Metal: Hellsinger Preview – The Beat of Hell

I’m hard to impress when it comes to the rhythm genre. Everything needs to be perfect before I would hesitate to call it a good time. However, Metal Hellsinger blends rhythm with the high-paced, frantic action of titles like Doom and makes it work, a feat I didn’t think possible.

There’s something addicting about listening to music and losing yourself to the violence of it all. The kills meld together as you feel the world’s pulse reverberate around you. I frequently lost myself in the gameplay, barely recognizing what was happening around me.

Few titles have that kind of pull, and I would attribute this to the track used for the demo and the genius pacing of the action. For example, Stygia, the demo song, has two phases of music: a general instrumental and a vocal version. The vocals only kick in once your fury meter has reached its maximum, pushing you to keep killing as the music intensifies.

This simple tool makes the game highly addictive. Even with only a single-stage available, I wanted to keep playing and push my high score as far as possible, finally reaching the sixteenth place among everybody who had played the demo. Of course, weapons play a significant part in the title’s draw.

Metal Hellsinger 2

Each weapon has a tempo to keep up with that makes it feel different while maintaining the beat. My favorite gun, the shotgun, feels heavy with every shot, blasting away most enemies. The next weapon is the twin revolvers, faster-paced weapons without much stopping power that can riddle enemies with bullets before they reach you.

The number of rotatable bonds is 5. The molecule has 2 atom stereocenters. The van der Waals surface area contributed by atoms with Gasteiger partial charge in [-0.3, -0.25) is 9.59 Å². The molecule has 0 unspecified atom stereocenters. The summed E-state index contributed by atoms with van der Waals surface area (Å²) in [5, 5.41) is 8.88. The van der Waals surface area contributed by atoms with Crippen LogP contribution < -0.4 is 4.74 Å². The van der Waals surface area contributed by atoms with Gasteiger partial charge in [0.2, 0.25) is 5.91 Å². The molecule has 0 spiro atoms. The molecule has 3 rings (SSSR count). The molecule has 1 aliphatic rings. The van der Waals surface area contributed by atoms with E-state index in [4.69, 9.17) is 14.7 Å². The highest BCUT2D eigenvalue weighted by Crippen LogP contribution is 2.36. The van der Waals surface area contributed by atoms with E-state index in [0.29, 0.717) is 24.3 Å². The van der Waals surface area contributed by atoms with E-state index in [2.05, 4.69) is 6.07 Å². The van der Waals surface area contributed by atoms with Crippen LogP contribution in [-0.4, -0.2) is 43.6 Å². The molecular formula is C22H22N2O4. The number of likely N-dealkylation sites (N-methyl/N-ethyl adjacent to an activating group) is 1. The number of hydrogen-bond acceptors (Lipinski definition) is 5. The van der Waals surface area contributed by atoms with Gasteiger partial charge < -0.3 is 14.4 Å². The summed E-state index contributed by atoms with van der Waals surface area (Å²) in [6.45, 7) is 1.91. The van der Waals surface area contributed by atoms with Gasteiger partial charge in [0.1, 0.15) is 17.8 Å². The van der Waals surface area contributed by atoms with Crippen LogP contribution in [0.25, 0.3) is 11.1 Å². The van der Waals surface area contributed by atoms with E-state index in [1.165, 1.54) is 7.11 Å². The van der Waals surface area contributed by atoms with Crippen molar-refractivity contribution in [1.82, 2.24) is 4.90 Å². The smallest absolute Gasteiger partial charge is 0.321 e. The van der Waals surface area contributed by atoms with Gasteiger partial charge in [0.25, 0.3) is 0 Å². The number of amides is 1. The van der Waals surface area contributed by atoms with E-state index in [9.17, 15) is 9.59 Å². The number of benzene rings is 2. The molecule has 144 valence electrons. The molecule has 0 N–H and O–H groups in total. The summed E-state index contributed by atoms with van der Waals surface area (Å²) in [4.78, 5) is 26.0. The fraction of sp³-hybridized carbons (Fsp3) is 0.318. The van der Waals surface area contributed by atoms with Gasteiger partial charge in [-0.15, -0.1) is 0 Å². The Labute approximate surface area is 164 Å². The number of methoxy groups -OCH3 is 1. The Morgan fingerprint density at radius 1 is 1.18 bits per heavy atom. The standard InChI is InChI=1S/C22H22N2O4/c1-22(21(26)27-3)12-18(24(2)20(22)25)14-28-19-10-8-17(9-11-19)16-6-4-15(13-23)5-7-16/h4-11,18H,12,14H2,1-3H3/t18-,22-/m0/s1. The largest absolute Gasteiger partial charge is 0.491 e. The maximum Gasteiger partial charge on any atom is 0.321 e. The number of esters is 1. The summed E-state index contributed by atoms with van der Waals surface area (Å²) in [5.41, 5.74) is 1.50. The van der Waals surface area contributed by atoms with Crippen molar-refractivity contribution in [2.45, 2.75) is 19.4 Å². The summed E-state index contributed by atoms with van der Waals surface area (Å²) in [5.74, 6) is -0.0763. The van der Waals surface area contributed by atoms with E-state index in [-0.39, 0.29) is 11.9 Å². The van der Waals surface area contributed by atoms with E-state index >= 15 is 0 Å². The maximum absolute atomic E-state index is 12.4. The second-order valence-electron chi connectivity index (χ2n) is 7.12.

The other two weapons featured are the sword and Paz, a skull that emits energy beams. These two have their place, but I found myself using them the least in favor of the two guns in my arsenal. Paz can help you execute enemies when low on health, but even then, it’s much faster to use the pistols or the shotgun in a crowd.

Metal Hellsinger 1

I am looking forward to seeing what other weapons could be in store in the full release, along with the soundtrack, which promises to stick in your head long after leaving hell’s pits. Even now, I can hear the Stygia pounding in the back of my head as I think about ways to increase my score.

It’s clear to me that developer The Outsiders has an apparent hit on their hands and is poised to capitalize on the premise of Metal: Hellsinger. Players will have difficulties putting down the title as they slowly lose themselves in hell’s rhythm. I know it still calls to me to push the lost souls and rock their faces off.

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Nathan Mejia

The guy who will play anything you throw at him. Will talk your ear off about anything and everything Video Game, Music, and Anime related. You have been warned.